"I hope you don't hear this the wrong way, but I'm really proud of you."
This is what a friend said to me last Saturday when she came over for lunch. We talked about many things during those two hours, but that's the phrase that stuck to me. I've been thinking about it ever since.
She was affirming me for changing the way I eat. For changing the way my family eats, actually. And for making other, healthier lifestyle choices (taking supplements, choosing organic, trying my hand at growing vegetables (still no tomatoes but my fingers are crossed!), removing plastic containers whenever possible, and more).
(For a great article on the whole plastic container issue, click here.)
It's hard for me to receive that affirmation. In part because I resent it. There. I said it. I hate the fact that choosing health is such a polarizing issue. That, if you add words like organic or naturopath into your daily lexicon you suddenly conjure up visions of love-bead-wearing hippies. I don't like being lumped in with a group in such a generalized way, based on preconceptions and misconceptions, especially when I don't identify with that group in many, many ways (but, of course, I do identify with that group in others...damn those generalizations!).
I also resent it because it's true - the implication behind her words...the truth that making the change took guts, took repentance actually. I resisted choosing a healthier lifestyle for many years out of sheer stubbornness, I think. And pride. I only made the choice when I had to make the choice - when my doctors were telling me that the only way to get better was to eat better. When God Himself was telling me to "eat well".
Isn't that the way it always is? In our gross, yucky, fleshiness we fail to do that which is clearly best for us. (For an ancient version of this same concept, check out Paul and Romans 7: 18-20.) And then, when we finally make the choice, it's really hard to admit that we resisted making it in the first place. To walk humbly. We'd rather pretend like we knew it all along and walk about with our peacock feathers prancing about us.
At least, tell me I'm not the only one?!?
So here I am, stuck in the middle between the past and the future, in this present of transition and affirmation. My friends who made the choice before me are proud of me. My friends who have not yet made the choice are supportive, inquisitive, respectful. No one seems to be judging me, yet I still feel judged. What is that? Why am I so fleshy?
I do not have an answer to that. I can't sum this post up in one pithy point. But I can go back to where I started and finish with this: with the amount of change I've walked through in the last ten months, I've realized one, very key thing about myself...I need affirmation.
I don't just want it. I actually need it.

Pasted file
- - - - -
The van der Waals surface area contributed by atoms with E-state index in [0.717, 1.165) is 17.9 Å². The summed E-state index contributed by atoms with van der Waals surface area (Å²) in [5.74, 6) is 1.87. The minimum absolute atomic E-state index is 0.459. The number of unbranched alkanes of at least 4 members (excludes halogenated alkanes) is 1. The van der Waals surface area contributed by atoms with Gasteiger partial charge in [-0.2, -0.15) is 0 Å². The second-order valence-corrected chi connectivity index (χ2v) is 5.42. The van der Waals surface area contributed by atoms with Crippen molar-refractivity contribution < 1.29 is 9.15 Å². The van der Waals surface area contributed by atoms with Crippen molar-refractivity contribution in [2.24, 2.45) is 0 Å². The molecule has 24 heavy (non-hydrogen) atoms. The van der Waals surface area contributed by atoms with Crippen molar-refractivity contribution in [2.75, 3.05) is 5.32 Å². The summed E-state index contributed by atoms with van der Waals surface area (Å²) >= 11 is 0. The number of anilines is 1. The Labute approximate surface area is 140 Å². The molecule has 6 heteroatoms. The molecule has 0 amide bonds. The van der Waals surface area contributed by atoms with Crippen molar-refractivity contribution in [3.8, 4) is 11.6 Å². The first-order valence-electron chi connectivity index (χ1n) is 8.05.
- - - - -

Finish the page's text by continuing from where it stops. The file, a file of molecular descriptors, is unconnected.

I believe that to be true. That's why when my dear, sweet friend affirmed me for making the lifestyle/food/whatever-you-want-to-call-it change, her words sounded like a voice-over while the whole rest of our conversation faded into white noise in the background.
That's why I don't feel safe around doctors that only want to discuss facts but never give feedback or encouragement reflecting the hard choices I'm making to choose life, to walk in health. They may be helping me, but their help is only so effective because what I actually need is more.
That's why God talks to me. And I mean in a real, live, audible voice. He knows that I need to hear Him speaking actual words that build me up and spur me on. (He may speak to you differently. In fact, I'm sure He does - because He knows what you need.)
This revelation of need, not just want, has really helped me in the past few days. It has helped me "frame the view" as a gardener or interior designer might say. In other words, I will make different choices based on this revelation about myself. I will actively seek out people and situations where affirmation abounds.
To put it simply, I will choose to get my needs met, and I will refuse to remain in places where they're not only not getting met, but where they're actively being denied.
I don't say this out of selfishness. I say this out of balance (which is what this whole healthy-living thing is about to me anyway). I say this out of love: self-love and love for others. (Why would I want to continue demanding something from someone who is so ill-equipped to give it, setting him or her up for failure and us up for bitterness? Better to move on with grace and seek spaces of love in my life...love communicated in a way I can understand.)
And I say this out of a desire to love better. If I cauterize the places of bitterness I allowed to grow where I did not get the affirmation I needed, I can remove diseased flesh and create space for healthy humanity to replace it. I can heal and recover in such a way as to operate more fully, being able to give out more graciously, from more of an open heart, ultimately needing less in return and really loving the way He loves.
So anyway, this post may seem a bit random, but there you have it. The intersection of the practical and the metaphysical via Holy Spirit revelation. He made me this way, and I need to honor it. I want to honor it. That is my spiritual act of worship. Amen.
Linking up with Soli Deo Gloria again this week.